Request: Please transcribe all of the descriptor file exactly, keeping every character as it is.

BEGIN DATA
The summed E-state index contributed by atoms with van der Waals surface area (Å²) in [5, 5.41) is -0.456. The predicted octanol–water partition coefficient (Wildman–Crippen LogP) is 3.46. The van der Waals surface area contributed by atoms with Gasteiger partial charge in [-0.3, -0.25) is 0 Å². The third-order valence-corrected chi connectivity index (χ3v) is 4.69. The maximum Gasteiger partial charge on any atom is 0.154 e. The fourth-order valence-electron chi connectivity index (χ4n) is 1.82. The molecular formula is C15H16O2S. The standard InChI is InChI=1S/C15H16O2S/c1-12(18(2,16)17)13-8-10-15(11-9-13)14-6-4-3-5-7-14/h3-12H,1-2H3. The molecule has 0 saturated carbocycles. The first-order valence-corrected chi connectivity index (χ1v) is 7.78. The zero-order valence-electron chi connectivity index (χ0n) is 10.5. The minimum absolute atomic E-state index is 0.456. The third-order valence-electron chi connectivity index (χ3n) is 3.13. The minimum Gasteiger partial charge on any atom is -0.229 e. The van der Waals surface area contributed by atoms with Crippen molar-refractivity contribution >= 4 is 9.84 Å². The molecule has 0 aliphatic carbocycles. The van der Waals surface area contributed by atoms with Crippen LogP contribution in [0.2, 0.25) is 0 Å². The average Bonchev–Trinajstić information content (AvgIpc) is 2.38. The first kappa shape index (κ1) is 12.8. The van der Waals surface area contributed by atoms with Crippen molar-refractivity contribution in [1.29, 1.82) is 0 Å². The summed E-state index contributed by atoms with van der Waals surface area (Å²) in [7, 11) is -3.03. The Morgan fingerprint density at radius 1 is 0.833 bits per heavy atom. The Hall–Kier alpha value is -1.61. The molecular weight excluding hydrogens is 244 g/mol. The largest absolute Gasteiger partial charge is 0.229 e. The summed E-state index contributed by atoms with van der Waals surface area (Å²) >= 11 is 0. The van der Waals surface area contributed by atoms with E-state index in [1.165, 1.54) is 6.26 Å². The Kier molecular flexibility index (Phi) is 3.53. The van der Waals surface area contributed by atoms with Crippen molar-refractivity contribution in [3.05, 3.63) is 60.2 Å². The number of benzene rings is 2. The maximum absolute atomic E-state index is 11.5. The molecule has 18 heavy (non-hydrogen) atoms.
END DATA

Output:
The summed E-state index contributed by atoms with van der Waals surface area (Å²) in [5, 5.41) is -0.456. The predicted octanol–water partition coefficient (Wildman–Crippen LogP) is 3.46. The van der Waals surface area contributed by atoms with Gasteiger partial charge in [-0.3, -0.25) is 0 Å². The third-order valence-corrected chi connectivity index (χ3v) is 4.69. The maximum Gasteiger partial charge on any atom is 0.154 e. The fourth-order valence-electron chi connectivity index (χ4n) is 1.82. The molecular formula is C15H16O2S. The standard InChI is InChI=1S/C15H16O2S/c1-12(18(2,16)17)13-8-10-15(11-9-13)14-6-4-3-5-7-14/h3-12H,1-2H3. The molecule has 0 saturated carbocycles. The first-order valence-corrected chi connectivity index (χ1v) is 7.78. The zero-order valence-electron chi connectivity index (χ0n) is 10.5. The minimum absolute atomic E-state index is 0.456. The third-order valence-electron chi connectivity index (χ3n) is 3.13. The minimum Gasteiger partial charge on any atom is -0.229 e. The van der Waals surface area contributed by atoms with Crippen molar-refractivity contribution >= 4 is 9.84 Å². The molecule has 0 aliphatic carbocycles. The van der Waals surface area contributed by atoms with Crippen LogP contribution in [0.2, 0.25) is 0 Å². The average Bonchev–Trinajstić information content (AvgIpc) is 2.38. The first kappa shape index (κ1) is 12.8. The van der Waals surface area contributed by atoms with Crippen molar-refractivity contribution in [1.29, 1.82) is 0 Å². The summed E-state index contributed by atoms with van der Waals surface area (Å²) in [7, 11) is -3.03. The Morgan fingerprint density at radius 1 is 0.833 bits per heavy atom. The Hall–Kier alpha value is -1.61. The molecular weight excluding hydrogens is 244 g/mol. The largest absolute Gasteiger partial charge is 0.229 e. The summed E-state index contributed by atoms with van der Waals surface area (Å²) >= 11 is 0. The van der Waals surface area contributed by atoms with E-state index in [1.165, 1.54) is 6.26 Å². The Kier molecular flexibility index (Phi) is 3.53. The van der Waals surface area contributed by atoms with Crippen molar-refractivity contribution in [3.05, 3.63) is 60.2 Å². The number of benzene rings is 2. The maximum absolute atomic E-state index is 11.5. The molecule has 18 heavy (non-hydrogen) atoms.